Smaller than many of the other elephant's ears, this 'Lime Zinger' would make a dramatic container plant, as Linda suggested.
Pretty Colchicum reminds me of spring.
Prairie Dropseed grass--these perfectly mounded grasses with their airy plumes would look just as good in a formal garden as growing wild on the prairie.
Japanese Anemone--already on my wish list!
There were a few plants whose tags we couldn't find nor could anyone identify them. I know I've seen these planted in the Idea Garden, but can't remember their names.
This very tall plant was growing in an area of natives and had us all stumped. Can anyone identify it?
Another tagless bloomer--these gorgeous blue and white morning glories or maybe moonflowers were huge!
I could use some tags in my own garden for reference. This Aster tartaricus was clearly marked, a bittersweet recognition for me. Last fall Gail kindly sent home a start of this aster with me, and I've been on the lookout for it all fall. But once I saw these plants, especially the ones not quite blooming, I had the sinking feeling that I pulled them all out this summer, thinking they were weeds!
The only area of the Botanic Garden we didn't make it to was the Prairie area, which Monica especially wanted to see. But we did visit Evening Island, just across the way from the Prairie, which was filled with many native prairie plants. Monica did take a gander across the bridge to see mostly grasses and goldenrod in bloom and said she was satisfied. I do hope so, especially since they all humored me by making the trek to the Japanese Garden.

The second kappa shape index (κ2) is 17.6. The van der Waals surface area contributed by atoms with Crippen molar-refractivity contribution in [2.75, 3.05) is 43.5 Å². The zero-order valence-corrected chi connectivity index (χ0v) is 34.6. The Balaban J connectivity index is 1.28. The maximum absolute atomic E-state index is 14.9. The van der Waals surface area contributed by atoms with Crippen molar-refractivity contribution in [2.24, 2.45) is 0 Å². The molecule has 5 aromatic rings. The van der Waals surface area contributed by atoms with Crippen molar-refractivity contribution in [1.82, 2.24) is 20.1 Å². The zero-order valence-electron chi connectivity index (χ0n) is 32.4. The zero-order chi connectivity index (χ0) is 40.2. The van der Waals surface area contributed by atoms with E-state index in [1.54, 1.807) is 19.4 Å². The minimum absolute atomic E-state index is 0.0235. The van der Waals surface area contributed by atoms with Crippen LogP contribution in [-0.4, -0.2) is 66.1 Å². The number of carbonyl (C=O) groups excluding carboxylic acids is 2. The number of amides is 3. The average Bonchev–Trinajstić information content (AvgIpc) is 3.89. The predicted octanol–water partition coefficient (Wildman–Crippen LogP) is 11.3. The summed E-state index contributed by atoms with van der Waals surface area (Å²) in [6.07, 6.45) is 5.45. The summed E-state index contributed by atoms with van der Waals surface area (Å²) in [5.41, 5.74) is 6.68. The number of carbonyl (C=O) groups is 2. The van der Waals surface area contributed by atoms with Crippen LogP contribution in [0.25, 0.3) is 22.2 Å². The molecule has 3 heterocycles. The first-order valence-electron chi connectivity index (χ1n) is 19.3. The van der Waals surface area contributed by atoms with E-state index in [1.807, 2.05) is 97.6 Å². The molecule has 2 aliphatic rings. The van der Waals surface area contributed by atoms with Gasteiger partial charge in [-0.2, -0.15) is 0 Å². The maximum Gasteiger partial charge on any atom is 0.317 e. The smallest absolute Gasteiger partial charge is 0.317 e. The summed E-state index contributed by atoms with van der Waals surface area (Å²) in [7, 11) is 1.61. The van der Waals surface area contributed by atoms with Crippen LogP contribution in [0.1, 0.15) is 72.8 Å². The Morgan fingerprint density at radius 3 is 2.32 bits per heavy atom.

But there were plenty of prairie and other native plants throughout the rest of the Garden. Thanks to the others for identifying this prairie dock for me. I didn't realize this plan grew to such gargantuan heights! Speaking of natives, I thought it was interesting that the English Walled Garden, such a beautiful place with its brick walls and formal flowerbeds, was actually filled with American native plants!
Most of the natives, like the tall compass plant above, had already gone to seed. Just in case the Seed Police are reading this post, I assure you that some of those seed pods just fell to the ground . . . and to make sure they didn't re-seed in the lawn instead, I put them in my camera case simply to avoid unwanted volunteers in your garden.
Finally, Chicago Spring Flingers of '09 will surely remember the magnificent display of poppies that spring. I was eager to find that spot again, wondering what it looked like after the poppies stopped blooming. A single photograph can't begin to capture the equally beautiful field of annuals blooming here in September.
Diane checks out all the tall zinnias.
The zinnias were every bit as spectacular as the poppies were last spring. I was mesmerized.
The Chicago Botanic Garden is located approximately 20 miles north of the city, but is easily accessed by train or by car. (Some of you will be happy to know that I am becoming more and more comfortable driving in this area, and, except for one missed exit that was not clearly marked, Beckie and I never got lost or found ourselves too far "west of west":) ) It is a must-see for any gardening enthusiast visiting the Chicago area.
Thanks again, ladies, for the companionship and such an enjoyable day!